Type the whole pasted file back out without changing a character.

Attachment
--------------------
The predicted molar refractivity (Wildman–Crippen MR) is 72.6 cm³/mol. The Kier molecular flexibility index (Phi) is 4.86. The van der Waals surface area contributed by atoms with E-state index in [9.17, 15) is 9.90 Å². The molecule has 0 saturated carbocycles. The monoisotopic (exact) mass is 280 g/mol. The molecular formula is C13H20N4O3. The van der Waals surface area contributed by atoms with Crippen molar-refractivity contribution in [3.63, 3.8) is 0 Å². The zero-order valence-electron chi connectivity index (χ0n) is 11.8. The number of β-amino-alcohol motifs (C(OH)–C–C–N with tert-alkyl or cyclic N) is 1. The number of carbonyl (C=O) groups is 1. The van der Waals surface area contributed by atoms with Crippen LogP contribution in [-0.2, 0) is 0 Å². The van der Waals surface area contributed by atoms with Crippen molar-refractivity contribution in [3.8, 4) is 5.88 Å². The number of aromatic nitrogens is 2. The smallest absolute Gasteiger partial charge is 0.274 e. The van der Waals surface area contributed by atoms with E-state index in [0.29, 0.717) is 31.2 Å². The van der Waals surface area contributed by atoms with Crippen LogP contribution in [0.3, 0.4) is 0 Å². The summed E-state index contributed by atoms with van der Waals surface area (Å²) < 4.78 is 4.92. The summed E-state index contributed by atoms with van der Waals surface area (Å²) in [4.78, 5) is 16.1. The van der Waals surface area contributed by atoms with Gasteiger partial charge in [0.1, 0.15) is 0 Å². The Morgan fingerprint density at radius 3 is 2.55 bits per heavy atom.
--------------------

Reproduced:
The predicted molar refractivity (Wildman–Crippen MR) is 72.6 cm³/mol. The Kier molecular flexibility index (Phi) is 4.86. The van der Waals surface area contributed by atoms with E-state index in [9.17, 15) is 9.90 Å². The molecule has 0 saturated carbocycles. The monoisotopic (exact) mass is 280 g/mol. The molecular formula is C13H20N4O3. The van der Waals surface area contributed by atoms with Crippen molar-refractivity contribution in [3.63, 3.8) is 0 Å². The zero-order valence-electron chi connectivity index (χ0n) is 11.8. The number of β-amino-alcohol motifs (C(OH)–C–C–N with tert-alkyl or cyclic N) is 1. The number of carbonyl (C=O) groups is 1. The van der Waals surface area contributed by atoms with Crippen LogP contribution in [-0.2, 0) is 0 Å². The van der Waals surface area contributed by atoms with Crippen molar-refractivity contribution in [3.8, 4) is 5.88 Å². The number of aromatic nitrogens is 2. The smallest absolute Gasteiger partial charge is 0.274 e. The van der Waals surface area contributed by atoms with E-state index in [0.29, 0.717) is 31.2 Å². The van der Waals surface area contributed by atoms with Crippen LogP contribution in [0.3, 0.4) is 0 Å². The summed E-state index contributed by atoms with van der Waals surface area (Å²) < 4.78 is 4.92. The summed E-state index contributed by atoms with van der Waals surface area (Å²) in [4.78, 5) is 16.1. The van der Waals surface area contributed by atoms with Gasteiger partial charge in [0.1, 0.15) is 0 Å². The Morgan fingerprint density at radius 3 is 2.55 bits per heavy atom.